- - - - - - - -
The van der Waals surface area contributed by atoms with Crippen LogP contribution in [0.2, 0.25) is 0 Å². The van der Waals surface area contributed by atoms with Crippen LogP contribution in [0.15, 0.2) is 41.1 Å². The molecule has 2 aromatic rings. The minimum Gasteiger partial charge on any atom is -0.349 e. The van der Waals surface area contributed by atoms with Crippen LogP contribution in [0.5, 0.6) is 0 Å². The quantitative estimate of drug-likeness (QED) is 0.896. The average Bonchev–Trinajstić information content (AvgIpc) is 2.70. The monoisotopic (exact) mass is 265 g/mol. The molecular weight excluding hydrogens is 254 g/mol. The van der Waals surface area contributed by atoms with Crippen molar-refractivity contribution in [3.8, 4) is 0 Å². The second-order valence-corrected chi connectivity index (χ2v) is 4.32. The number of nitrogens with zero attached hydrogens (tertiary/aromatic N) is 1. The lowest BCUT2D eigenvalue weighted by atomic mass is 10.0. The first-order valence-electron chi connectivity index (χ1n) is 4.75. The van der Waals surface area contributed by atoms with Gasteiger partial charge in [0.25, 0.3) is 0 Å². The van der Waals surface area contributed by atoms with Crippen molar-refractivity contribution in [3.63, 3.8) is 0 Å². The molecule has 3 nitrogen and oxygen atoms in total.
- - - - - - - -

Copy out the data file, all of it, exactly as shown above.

The van der Waals surface area contributed by atoms with Crippen LogP contribution in [0.2, 0.25) is 0 Å². The van der Waals surface area contributed by atoms with Crippen LogP contribution in [0.15, 0.2) is 41.1 Å². The molecule has 2 aromatic rings. The minimum Gasteiger partial charge on any atom is -0.349 e. The van der Waals surface area contributed by atoms with Crippen LogP contribution in [0.5, 0.6) is 0 Å². The quantitative estimate of drug-likeness (QED) is 0.896. The average Bonchev–Trinajstić information content (AvgIpc) is 2.70. The monoisotopic (exact) mass is 265 g/mol. The molecular weight excluding hydrogens is 254 g/mol. The van der Waals surface area contributed by atoms with Crippen molar-refractivity contribution in [3.8, 4) is 0 Å². The second-order valence-corrected chi connectivity index (χ2v) is 4.32. The number of nitrogens with zero attached hydrogens (tertiary/aromatic N) is 1. The lowest BCUT2D eigenvalue weighted by atomic mass is 10.0. The first-order valence-electron chi connectivity index (χ1n) is 4.75. The van der Waals surface area contributed by atoms with Gasteiger partial charge in [0.25, 0.3) is 0 Å². The van der Waals surface area contributed by atoms with Crippen molar-refractivity contribution in [3.63, 3.8) is 0 Å². The molecule has 3 nitrogen and oxygen atoms in total.